Probably one of the most well known dog sports out there is dog agility. Agility is a game of speed and precision as a handler cues and signals a dog around a timed obstacle course.
Dog agility courses can be set up with jumps, tunnels, see-saws, hoops and many other obstacles, but miscellaneous objects can easily be set up for an at home game too.
Dog agility not only keeps a herding dog fit, but it also teaches self-control too. The obstacle course must be completed safely and in a controlled manner so there is a great deal of learning to be done by both the dog and handler to achieve this desired combination.
Dog agility is played worldwide from beginner level right up to international competition.
As a popular sport there are normally many local clubs and classes dedicated to teaching this exciting sport, so why not check if there is one near you and get started with your dog today.
Flyball is a test of speed, agility and precision for the dogs, plus it’s also a great social game for dogs and handlers alike.
If your herding dog loves to play fetch then Flyball is definitely for them! This fast-paced, dog relay game is played as a competitive sport with two teams of four dogs each.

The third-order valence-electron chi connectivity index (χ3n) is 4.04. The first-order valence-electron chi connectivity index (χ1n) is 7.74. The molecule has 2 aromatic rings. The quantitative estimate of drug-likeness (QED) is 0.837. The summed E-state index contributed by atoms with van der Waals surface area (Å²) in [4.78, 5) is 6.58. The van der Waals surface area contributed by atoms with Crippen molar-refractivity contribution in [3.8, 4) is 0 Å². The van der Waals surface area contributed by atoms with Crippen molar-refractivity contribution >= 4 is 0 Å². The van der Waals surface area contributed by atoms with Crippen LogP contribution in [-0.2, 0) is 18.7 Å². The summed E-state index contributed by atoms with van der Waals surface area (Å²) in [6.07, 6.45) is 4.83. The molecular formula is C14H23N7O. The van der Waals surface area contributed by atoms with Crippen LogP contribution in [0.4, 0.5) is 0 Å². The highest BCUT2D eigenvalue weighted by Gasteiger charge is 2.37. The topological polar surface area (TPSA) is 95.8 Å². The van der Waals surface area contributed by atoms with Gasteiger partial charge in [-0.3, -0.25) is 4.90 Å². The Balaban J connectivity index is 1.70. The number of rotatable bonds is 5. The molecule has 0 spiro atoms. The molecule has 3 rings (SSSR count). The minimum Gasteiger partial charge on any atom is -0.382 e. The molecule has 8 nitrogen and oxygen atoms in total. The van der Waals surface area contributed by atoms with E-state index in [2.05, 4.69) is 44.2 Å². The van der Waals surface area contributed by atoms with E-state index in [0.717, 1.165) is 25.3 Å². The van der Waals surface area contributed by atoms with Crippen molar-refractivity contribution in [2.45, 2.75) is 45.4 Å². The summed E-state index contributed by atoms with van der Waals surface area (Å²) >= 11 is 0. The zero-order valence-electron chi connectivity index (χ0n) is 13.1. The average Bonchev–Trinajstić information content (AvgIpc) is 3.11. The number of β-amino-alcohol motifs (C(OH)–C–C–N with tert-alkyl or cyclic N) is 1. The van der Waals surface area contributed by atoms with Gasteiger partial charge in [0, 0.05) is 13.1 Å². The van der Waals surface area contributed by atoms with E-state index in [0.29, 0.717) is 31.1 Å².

Each dog takes its turn to run up and back along the straight course which is made up of four hurdles and a Flybox at the end.
The Flybox houses a tennis ball that is released by the dog’s impact as it uses the surface to turn. It then makes its way back down the hurdle course and over the start line before the next dog in the team begins its race.
The fastest team to complete the course, error free, wins the game.
Disc Dog is a high-speed competitive game of frisbee where a dog and handler show off their skills in long distance catching and choreographed freestyle tricks.
As “Frisbee” is a trademark brand of toy, the term Disc is used for this sport and also refers to the type of dog safe discs used throughout the game.
Disc Dog is played between one dog and one handler and uses multiple flying discs to score points during their dynamic routines.
Not only is this sport physically demanding and energy filled for both the human and the k9, but it also increases the bond between a dog and their handler due to the time spent working together to learn their own special tricks and routines.
One of the best sports for active, water loving herding dogs is Dock Diving.
Perfect for the summer months, Dock Diving is where a dog runs and jumps off a high platform (the dock) into a large pool of water while chasing, grabbing or retrieving a specialised toy called a bumper.